Toxicology & Controlled Substances

What is a controlled substance?

A controlled substance is a substance or drug that is regulated by the government.

Examples of Controlled Substances:


  1. Morphine is a narcotic pain reliever for severe pain, but not for regular use.
  2. It can become addictive if used regularly or in high amounts, potentially leading to overdose and death.
  3. When used properly it can help relieve severe pain.


1. Marijuana is used as a psychoactive recreational drug for medical or religious purposes.

2. Just like cigarettes, marijuana can become addictive to some people or can become a compulsive act to others. Too much can cause the same damaging effects as cigarettes, such as chronic lung problems, cancer, and can even produce psychosis.

3. With proper use, this substance can help relieve the effects of cancer, nausea, pain, muscle spasms, weight loss, seizures, HIV/AIDS, and Glaucoma.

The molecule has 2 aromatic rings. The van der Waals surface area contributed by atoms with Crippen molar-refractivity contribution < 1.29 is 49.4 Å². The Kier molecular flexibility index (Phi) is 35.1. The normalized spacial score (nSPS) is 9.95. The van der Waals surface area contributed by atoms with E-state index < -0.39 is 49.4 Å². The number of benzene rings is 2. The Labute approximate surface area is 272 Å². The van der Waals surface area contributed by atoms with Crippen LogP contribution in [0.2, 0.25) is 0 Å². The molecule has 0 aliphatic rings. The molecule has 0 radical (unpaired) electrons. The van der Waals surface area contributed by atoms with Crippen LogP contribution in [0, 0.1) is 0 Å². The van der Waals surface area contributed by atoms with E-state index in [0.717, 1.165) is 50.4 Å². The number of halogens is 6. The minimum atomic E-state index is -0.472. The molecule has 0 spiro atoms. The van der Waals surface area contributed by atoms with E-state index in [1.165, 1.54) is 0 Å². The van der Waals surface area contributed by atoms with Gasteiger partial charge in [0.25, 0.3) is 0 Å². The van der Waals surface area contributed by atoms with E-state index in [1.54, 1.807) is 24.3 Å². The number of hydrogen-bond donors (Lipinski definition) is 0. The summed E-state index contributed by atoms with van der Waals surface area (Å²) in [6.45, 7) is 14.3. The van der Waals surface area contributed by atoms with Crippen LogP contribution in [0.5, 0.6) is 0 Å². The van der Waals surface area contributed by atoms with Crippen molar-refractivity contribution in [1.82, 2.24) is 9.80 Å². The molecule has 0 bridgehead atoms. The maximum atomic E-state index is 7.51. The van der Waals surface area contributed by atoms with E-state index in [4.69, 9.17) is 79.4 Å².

1. Ecstasy is a synthetic, psychoactive drug used as a psychedelic to senses-enhancing stimulant.
  2. It can become addictive and is potentially harmful to one's mental and physical health. It can produce confusion, depression, loss of sleep, a loss in control of body temperature, and many other potentially lethal side effects. Even withdrawal from the drug can result in depression, fatigue, loss of appetite, and a struggle to concentrate.
  3. Ecstasy is a illegal drug that is not permitted in any way for medical use or in any beneficial way.

Federal Analog Act

The Federal Analog Act says that any substance similar to a regulated substance is to be treated as that regulated substance only if intended for human consumption.

Consequences for Abusing a Controlled Substance

Abusing a controlled substance can most of the time result in addiction. Depending of the drug, a vast array of side effects can occur that can have a damaging effect on one's mental and physical health. Addictions cause you to become dependent on drugs, and withdrawal can lead to depression, anxiety, or even suicide.